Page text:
In the Bundesliga, the gegenpress is king. This style, popularized by Borussia Dortmund's Jürgen Klopp, focuses on the moments a new opposition possession begins. The press springs into action in an instant, and if it works you should next be watching a vertical attack moving quickly on goal. Kevin Kampl's first goal for Dortmund, in a friendly against Utrecht, begins with Marco Reus' tackle as Utrecht attempt to establish possession in midfield.
It's pretty cool. It'd be fun to see it in action every week in the Premier League, too, right?
The problem is that no one is quite doing it. The two teams that come closest, Manchester United and Tottenham Hotspur, are missing essential ingredients. It seems Manchester United are uninterested in springing dynamic vertical attacks from a successful press, while Tottenham are pressing but leaving themselves exposed when the press is broken.
United and Spurs clearly lead the Premier League in a statistic I built called gegenpressing percentage. This statistic simply measures how often a team effectively counter-presses their opponents. Here's how it works. It begins by identifying every new open-play midfield possession, that is, every time a team takes possession of the ball in the middle 50 yards of the pitch, excluding possessions that begin with a free kick or a throw-in. A successful counter-press will break up these new possessions quickly, so the statistics measures whether within the next seven seconds that possession has been broken up. I count as "breaking up" a possession either a defensive action like a tackle or an interception, or an incomplete pass attempt or a ball lost for a throw-in.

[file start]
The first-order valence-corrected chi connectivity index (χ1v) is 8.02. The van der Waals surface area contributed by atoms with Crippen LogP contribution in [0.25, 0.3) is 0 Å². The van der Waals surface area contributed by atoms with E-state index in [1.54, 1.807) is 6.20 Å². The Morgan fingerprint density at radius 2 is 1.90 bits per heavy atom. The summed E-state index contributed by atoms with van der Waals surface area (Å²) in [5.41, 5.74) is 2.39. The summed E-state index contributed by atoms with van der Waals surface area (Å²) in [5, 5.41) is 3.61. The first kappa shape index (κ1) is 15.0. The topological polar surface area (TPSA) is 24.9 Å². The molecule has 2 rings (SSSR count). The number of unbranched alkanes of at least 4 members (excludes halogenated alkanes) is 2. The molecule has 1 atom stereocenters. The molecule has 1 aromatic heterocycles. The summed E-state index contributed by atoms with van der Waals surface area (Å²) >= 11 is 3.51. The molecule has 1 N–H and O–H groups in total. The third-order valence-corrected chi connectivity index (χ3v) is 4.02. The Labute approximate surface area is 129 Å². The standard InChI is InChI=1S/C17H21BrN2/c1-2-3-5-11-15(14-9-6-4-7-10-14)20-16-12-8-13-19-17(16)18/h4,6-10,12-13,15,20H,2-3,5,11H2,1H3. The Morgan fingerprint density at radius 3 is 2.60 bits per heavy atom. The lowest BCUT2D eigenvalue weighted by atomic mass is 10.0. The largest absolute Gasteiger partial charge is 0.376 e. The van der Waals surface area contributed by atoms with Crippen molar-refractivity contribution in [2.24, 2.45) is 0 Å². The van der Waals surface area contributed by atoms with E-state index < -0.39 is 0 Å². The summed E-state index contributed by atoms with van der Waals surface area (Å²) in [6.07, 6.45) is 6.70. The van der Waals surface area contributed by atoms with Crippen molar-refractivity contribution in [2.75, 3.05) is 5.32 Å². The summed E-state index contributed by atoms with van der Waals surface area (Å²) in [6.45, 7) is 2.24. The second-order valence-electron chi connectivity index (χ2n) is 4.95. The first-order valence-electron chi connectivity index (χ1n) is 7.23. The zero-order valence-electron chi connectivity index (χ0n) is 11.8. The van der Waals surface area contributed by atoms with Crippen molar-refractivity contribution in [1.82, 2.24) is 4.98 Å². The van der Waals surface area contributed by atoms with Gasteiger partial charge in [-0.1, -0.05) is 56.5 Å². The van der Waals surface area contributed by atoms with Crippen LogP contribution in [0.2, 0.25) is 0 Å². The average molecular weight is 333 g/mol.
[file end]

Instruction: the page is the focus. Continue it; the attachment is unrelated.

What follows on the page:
It should be noted here that these percentages run well behind the gegenpress stats of the top German sides. Bayer Leverkusen break up about 60 percent of new opposition midfield possessions, and Dortmund, Bayern Munich, Hoffenheim and Wolfsburg all show up about 55 percent. Tottenham's gegenpress of a little over 49 percent would put them ninth in the Bundesliga. So we're not seeing the kind of hyperactive press that German sides deploy.
Still, Spurs and United are pressing higher and faster than their opponents. This might be somewhat surprising as an analysis of Manchester United. Louis van Gaal's club has been criticized for a plodding style and a failure to build attacks with up-tempo passing. The thing is, that's not exactly wrong. The way van Gaal sets his side up tactically, their five-man midfield fights to win possession in midfield and generally does so quite effectively. But once possession has been won, the midfield tends to recycle the ball rather than spring forward at pace.
United are second in possession in the EPL, but have produced extremely few attacks at speed. Only West Brom has produced fewer shots off fast attacks than Manchester United's 22. One of the most striking aspects of Bayer Leverkusen's attacking style is their tendency to create shots within just a few seconds of winning back possession. This is simply not something United do.
Snap shots are shot attempts immediately upon winning possession of the ball (rebounds excluded), while quick shots are attempts within seven seconds of the start of the possession. In both case, shots off set pieces are excluded. United presses to win back possession, but they do not seem driven to spring quick attacks after stopping an opposition attack.
Now, there is nothing necessarily wrong with not being Bayer Leverkusen (he said, grudgingly). The counter-press need not be an attacking strategy. It can stop opposition attacks before they begin and enable a slower possession-based game. That is precisely how van Gaal's press works. It is debatable whether this is the best way to use a press and whether Manchester United's attack is working at full capacity. But the numbers and my observation both suggest the reason United are not replicating the exciting gegenpressing style is because they just don't want to.